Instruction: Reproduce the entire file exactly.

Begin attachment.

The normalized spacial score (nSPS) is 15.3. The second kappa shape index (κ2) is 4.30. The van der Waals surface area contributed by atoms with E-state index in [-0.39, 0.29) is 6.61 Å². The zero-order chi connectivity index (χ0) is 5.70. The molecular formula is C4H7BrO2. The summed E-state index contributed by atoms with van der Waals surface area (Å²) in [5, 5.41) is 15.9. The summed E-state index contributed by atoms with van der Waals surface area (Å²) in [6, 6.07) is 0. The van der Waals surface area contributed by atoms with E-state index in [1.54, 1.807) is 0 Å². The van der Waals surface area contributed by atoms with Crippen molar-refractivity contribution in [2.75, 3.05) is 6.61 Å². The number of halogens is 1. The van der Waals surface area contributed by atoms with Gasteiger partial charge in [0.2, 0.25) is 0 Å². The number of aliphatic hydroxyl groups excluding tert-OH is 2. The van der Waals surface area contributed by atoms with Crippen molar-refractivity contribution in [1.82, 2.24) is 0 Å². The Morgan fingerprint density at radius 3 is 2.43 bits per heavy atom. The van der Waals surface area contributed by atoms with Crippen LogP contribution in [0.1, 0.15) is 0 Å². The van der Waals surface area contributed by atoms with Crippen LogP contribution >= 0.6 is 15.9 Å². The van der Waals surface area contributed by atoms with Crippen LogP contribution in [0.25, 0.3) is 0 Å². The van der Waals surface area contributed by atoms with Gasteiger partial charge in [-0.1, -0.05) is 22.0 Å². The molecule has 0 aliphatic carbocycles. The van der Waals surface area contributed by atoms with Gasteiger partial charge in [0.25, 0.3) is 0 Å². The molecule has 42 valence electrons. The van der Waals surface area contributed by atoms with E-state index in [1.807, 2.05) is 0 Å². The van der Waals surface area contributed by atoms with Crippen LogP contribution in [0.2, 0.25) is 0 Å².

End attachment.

The normalized spacial score (nSPS) is 15.3. The second kappa shape index (κ2) is 4.30. The van der Waals surface area contributed by atoms with E-state index in [-0.39, 0.29) is 6.61 Å². The zero-order chi connectivity index (χ0) is 5.70. The molecular formula is C4H7BrO2. The summed E-state index contributed by atoms with van der Waals surface area (Å²) in [5, 5.41) is 15.9. The summed E-state index contributed by atoms with van der Waals surface area (Å²) in [6, 6.07) is 0. The van der Waals surface area contributed by atoms with E-state index in [1.54, 1.807) is 0 Å². The van der Waals surface area contributed by atoms with Crippen molar-refractivity contribution in [2.75, 3.05) is 6.61 Å². The number of halogens is 1. The van der Waals surface area contributed by atoms with Gasteiger partial charge in [0.2, 0.25) is 0 Å². The number of aliphatic hydroxyl groups excluding tert-OH is 2. The van der Waals surface area contributed by atoms with Crippen molar-refractivity contribution in [1.82, 2.24) is 0 Å². The Morgan fingerprint density at radius 3 is 2.43 bits per heavy atom. The van der Waals surface area contributed by atoms with Crippen LogP contribution in [0.1, 0.15) is 0 Å². The van der Waals surface area contributed by atoms with Crippen LogP contribution >= 0.6 is 15.9 Å². The van der Waals surface area contributed by atoms with Crippen LogP contribution in [0.25, 0.3) is 0 Å². The van der Waals surface area contributed by atoms with Gasteiger partial charge in [-0.1, -0.05) is 22.0 Å². The molecule has 0 aliphatic carbocycles. The van der Waals surface area contributed by atoms with Gasteiger partial charge in [0.25, 0.3) is 0 Å². The molecule has 42 valence electrons. The van der Waals surface area contributed by atoms with E-state index in [1.807, 2.05) is 0 Å². The van der Waals surface area contributed by atoms with Crippen LogP contribution in [0.2, 0.25) is 0 Å².